While I'm there, I will no doubt find something else to read for myself; hopefully the first few of MaryJanice Davidson's new YA series, but at the very least something, and this will comfort me greatly.

9:03 PM, January 04, 2009  
Blogger Slamdunk said...

With the closure of 11 libraries in Philadelphia, that city's residents will be doing a lot more browsing at Barnes and Noble.

I am cheap (oh I am supposed to say frugal) and have always used the library for regular and audio books. Our branch now is experimenting with free audio downloads for books--though their collection is currently very limited. I am paying for our local libraries, so I figured I might as well use the service.

9:57 PM, January 04, 2009  
Blogger Tscottme said...

I joined an online book service called Bookswim. It's like Netflix for books. They have several levels of service starting at $15/mo for 2 books.

For the price of buying one small book per month I can read 2 larger books and not continue to drown in books I've bought.

The books I like are usually too recently publisjed to be available in my library. My library has "bankers hours" which is useless for those of us working nights.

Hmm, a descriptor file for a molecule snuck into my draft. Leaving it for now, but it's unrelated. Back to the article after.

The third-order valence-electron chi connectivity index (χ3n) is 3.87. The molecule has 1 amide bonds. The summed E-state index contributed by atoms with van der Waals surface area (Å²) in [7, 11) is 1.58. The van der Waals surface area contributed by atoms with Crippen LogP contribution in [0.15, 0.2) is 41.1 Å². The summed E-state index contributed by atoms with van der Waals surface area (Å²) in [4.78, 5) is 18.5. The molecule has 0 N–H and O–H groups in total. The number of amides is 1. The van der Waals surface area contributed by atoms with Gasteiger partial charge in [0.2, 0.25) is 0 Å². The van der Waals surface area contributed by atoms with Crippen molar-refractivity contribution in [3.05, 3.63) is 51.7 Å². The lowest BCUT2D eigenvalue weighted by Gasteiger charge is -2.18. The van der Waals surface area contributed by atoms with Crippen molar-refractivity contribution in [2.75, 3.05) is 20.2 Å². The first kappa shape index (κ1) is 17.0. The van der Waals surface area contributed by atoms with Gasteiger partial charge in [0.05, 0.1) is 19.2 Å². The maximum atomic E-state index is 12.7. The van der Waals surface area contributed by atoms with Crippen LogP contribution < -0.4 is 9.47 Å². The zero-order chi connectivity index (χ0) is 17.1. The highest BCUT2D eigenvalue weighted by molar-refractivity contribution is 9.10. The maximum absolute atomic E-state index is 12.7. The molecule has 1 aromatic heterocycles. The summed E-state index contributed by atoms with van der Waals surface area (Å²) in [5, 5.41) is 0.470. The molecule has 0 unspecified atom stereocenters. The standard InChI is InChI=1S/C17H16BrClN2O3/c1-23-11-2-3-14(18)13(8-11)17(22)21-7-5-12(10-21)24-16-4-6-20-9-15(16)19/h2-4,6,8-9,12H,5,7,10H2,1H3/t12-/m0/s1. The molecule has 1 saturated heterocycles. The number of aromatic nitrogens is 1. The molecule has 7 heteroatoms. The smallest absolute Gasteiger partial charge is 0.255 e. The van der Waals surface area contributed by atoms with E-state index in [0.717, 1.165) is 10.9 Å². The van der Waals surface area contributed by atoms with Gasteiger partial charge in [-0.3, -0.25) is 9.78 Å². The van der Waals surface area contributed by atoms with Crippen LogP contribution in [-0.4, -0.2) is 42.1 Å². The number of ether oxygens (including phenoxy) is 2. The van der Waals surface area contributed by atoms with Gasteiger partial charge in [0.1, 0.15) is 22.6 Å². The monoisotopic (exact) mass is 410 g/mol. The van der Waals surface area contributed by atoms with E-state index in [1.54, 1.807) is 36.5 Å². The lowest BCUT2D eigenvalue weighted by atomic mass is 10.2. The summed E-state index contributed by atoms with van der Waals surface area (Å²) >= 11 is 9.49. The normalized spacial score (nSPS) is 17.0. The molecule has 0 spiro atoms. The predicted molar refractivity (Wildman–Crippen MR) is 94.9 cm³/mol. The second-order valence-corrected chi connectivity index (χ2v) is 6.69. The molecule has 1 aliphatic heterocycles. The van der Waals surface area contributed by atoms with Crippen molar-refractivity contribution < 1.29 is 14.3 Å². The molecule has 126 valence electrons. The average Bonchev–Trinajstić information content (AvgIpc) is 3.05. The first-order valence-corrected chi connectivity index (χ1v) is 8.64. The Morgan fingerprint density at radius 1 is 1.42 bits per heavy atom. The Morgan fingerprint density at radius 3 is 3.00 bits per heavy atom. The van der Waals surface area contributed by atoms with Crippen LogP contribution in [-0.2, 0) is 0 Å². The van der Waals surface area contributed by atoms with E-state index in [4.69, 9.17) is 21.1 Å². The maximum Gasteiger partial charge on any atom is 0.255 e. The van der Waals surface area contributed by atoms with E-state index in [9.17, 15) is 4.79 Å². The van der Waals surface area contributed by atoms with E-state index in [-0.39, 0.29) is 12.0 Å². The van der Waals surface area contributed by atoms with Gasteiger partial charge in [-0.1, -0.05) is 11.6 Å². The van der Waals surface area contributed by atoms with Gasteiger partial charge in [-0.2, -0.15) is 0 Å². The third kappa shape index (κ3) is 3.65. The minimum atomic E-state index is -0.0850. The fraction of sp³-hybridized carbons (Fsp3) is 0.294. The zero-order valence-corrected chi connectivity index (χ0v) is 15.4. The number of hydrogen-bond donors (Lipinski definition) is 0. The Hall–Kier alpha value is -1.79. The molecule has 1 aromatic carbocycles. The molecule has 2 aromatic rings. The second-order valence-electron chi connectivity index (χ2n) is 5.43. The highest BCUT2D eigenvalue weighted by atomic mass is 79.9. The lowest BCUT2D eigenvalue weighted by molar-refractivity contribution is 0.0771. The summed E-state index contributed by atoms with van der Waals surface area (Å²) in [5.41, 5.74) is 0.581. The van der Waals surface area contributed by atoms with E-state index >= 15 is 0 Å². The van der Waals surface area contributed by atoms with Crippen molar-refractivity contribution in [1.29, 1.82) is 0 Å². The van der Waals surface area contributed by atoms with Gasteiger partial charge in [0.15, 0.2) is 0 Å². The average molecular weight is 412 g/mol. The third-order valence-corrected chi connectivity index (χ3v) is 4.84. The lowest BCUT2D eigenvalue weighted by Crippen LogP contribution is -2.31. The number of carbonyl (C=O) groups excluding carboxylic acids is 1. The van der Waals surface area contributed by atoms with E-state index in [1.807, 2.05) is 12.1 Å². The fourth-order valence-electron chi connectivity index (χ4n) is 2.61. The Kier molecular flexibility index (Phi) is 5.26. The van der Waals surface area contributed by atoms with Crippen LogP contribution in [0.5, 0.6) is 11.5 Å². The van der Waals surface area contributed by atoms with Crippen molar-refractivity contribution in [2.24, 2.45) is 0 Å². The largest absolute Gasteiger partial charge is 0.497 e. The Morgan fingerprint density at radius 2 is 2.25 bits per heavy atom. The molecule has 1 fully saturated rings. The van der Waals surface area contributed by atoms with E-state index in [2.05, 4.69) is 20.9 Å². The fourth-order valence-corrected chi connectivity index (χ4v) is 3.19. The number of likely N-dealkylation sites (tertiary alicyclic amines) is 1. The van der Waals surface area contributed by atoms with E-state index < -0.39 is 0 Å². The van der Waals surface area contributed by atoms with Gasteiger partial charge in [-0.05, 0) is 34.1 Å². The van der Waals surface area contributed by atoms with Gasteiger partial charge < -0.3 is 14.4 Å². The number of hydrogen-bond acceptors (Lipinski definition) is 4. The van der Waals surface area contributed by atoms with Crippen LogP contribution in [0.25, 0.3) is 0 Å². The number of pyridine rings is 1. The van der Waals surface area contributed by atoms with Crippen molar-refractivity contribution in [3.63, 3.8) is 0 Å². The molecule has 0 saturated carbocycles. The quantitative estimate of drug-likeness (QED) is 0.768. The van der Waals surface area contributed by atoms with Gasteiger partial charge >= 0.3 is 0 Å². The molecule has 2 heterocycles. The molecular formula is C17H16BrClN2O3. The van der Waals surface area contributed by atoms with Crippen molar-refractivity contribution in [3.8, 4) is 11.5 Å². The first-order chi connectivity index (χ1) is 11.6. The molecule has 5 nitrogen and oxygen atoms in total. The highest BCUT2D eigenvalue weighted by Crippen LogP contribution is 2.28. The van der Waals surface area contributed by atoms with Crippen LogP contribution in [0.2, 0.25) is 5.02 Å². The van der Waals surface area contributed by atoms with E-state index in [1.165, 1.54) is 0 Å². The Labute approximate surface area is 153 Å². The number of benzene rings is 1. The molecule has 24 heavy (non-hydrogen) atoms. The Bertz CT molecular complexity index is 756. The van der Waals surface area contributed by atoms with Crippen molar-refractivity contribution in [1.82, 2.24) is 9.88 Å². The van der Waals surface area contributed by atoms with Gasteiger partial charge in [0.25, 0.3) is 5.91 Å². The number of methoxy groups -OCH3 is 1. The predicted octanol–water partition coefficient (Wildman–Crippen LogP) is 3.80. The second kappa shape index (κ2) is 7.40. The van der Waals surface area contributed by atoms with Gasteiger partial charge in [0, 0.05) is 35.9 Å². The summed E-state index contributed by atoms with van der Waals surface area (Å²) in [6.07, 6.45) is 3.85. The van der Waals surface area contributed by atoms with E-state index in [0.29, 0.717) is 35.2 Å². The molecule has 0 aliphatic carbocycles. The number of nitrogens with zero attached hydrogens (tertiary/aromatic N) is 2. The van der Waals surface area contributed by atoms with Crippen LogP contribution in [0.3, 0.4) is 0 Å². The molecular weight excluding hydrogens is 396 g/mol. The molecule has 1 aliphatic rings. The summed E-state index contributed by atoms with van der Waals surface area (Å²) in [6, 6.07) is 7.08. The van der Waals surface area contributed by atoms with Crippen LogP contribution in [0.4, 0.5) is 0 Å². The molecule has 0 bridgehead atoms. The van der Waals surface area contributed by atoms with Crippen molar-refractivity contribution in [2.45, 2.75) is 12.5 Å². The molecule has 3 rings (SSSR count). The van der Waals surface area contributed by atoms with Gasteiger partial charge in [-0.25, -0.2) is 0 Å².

Cancel your cable TV, after the Superbowl, and read more books.

7:58 AM, January 05, 2009  
Blogger . said...

It kind of says a lot about how our society functions when people only realize the monetary value of a library in bad times, but in good times are perfectly willing to blow good money needlessly.

Now, I am the type of person that loves OWNING books, and I rarely use the library. I am very proud of my little personal library which I have been slowly working on for over 20 years now. I read all of my books more than once, in fact, I have read all of my books at least 3 or 4 times - I just put it back in the book case and pick it up again 5 years later.

However, this is a purposeful exercise on my part. I get a lot of joy and pride from my book collection. (I never lend them out either). And I fully realize that it costs me a lot more money than the library.

But, it is pretty interesting to see how society works.